Check which side of the flange allows easier rotation of the main axle. Fix the main axle with gear on the desired side of the flange. To do so fully tighten the jam nut and then release it slightly to allow free rotation of the main axle Repeat for the second flange.
Assemble handles. Set the flanges assembled on the baseboard at a distance required. Fit the transmission axle. Fit transmission gears on the transmission axle flush to the flanges. Your serving machine is now ready. Check if it operates freely.
Strain the rope between flanges: thread the rope’s ends through main axles and fix them on handles. If the rope is long lay it coiled on handles. If the rope length to be served exceeds the distance between flanges the rope may be moved.
By coiling served length on the opposite handle. Use the needle to thread serving line through the rope. You can now begin serving. To speed up the process you can rotate transmission axle manually rather than using handles. To strop blocks insert hooked rods into main axles set them at a distance required and fasten with retention screws.
Fix the thread on one of the hooks. Wind the thread on the hooks. The number of winds depends on the required thickness of the becket. Now serve this. At the end secure the thread on the becket. As a result you get a served becket with loops an the ends.
Using the needle thread the fibre through both loops and secure them. This allows quick production of series of EQUAL served beckets. Fit the block on one of the hooks. Put the becket on the block. Use the second hook to tighten the becket. Fasten rods in the axles.
Two Years of Building a 16th Century Spanish Galleon
gt;gt;gt; it’s a big day at spanish landing park the two year anniversary of this empty parking lot’s transformation into a 16th century shipyard. gt;gt;gt; It’s something you don’t see every day a big old ship sitting out here in the parking lot. gt;gt;gt; Peter Wilson began instruction on the San Salvador two years ago today. gt;gt;gt; We have made a lot of progress, a lot of progress. gt;gt;gt; Employees have been joined by hundreds of volunteers, in fact, volunteers now makeup.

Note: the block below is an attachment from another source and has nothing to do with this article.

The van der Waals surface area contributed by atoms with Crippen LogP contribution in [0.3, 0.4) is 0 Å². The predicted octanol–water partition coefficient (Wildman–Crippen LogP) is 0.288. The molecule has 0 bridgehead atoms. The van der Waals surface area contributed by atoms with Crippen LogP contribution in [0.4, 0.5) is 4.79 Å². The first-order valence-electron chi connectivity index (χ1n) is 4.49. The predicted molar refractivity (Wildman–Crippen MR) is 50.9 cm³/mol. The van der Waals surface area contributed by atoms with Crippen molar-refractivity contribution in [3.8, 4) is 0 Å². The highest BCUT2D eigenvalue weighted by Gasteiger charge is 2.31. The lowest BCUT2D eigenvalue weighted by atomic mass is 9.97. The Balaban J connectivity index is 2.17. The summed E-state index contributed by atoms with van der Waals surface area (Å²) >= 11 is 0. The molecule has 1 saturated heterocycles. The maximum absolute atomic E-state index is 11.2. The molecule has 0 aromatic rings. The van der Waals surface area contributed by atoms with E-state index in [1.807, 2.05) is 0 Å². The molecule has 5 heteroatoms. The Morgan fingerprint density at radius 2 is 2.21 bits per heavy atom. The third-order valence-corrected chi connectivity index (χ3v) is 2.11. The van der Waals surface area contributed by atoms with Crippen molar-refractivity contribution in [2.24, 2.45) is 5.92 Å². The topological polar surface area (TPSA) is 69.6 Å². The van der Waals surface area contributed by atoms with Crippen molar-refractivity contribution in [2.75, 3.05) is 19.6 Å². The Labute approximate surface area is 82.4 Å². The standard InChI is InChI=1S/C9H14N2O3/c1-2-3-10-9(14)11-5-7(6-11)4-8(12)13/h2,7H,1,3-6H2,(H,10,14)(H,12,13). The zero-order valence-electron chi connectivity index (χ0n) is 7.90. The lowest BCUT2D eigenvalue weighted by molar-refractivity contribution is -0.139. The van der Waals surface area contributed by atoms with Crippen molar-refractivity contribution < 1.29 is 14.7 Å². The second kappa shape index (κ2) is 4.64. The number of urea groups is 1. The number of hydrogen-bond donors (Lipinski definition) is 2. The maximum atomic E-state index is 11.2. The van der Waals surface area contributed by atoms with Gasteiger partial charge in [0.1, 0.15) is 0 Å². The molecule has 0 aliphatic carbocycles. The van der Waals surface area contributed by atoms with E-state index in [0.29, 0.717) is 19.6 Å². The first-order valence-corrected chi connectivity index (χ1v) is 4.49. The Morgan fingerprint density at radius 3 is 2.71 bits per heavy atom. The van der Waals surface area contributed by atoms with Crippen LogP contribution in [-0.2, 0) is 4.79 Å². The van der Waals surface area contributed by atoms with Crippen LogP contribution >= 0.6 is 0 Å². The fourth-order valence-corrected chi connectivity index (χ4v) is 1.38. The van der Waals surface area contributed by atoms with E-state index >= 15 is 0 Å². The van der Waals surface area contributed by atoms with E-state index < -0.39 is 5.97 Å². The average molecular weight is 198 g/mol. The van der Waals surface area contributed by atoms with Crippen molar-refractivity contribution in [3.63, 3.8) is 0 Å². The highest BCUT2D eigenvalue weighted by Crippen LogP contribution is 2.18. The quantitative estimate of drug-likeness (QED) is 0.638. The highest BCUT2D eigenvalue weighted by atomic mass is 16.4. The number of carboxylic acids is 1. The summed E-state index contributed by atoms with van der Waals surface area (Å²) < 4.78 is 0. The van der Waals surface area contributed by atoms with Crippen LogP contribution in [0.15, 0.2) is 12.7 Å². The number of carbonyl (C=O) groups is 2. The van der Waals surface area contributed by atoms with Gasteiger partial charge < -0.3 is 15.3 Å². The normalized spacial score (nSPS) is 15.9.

Half the work force. gt;gt;gt; there are chain links over there that we have been working on, we’re going to do about 5 more of them today. gt;gt;gt; Don faulknev a black Smith who volunteers ever Thursday using a procedure used in the early 1500s. They’re building a historical replica of the first ship to land on San Diego’s shores in 1542 explorer Cabrillo floated the boat into San Diego bay he claimed this land for Spain. No plans of the San Salvador exist so naval.
Architect, douglas sharp says the design process has taken ten years. gt;gt;gt; We look at ancient charts of what the ship would look like in the corners of the charts, we looked at models from cathedrals in Spain. gt;gt;gt; At this time scaffold be has been added around the ship and the completion of the hull’s frame. What is left? gt;gt; We have to flag the outside of the boat, put the planking down, plank the sides, fill.
Up the sides, there is finishing work which takes a lot of time. gt;gt;gt; The finished San Salvador will be more than 100 feet long have a 100 feet metal mast and it’s about 60 to 70% complete with about 20 to 30 volunteers working on it daily. gt;gt;gt; We are working with a smaller crew than we envisioned and taking longer to build the ship but more people than we thought are getting a chance to see it so we’re happy with the pace of the construction. gt;gt;gt; The replica was supposed to be finished.
By the end of the year now they’re hoping the end of 2014. The project is expected to cost $6.2 million, once complete the San Salvador will take paying customers warned trips on San Diego bay and sailing up the California coast. For now you can visit the shipyard between 11 and 4 every day to see the construction. gt;gt;gt; You come down, I’ll get you next to the ship, you put your hands on it, the ship will talk to you, it’s a rare opportunity to experience shipbuilding, but experience the shift, the.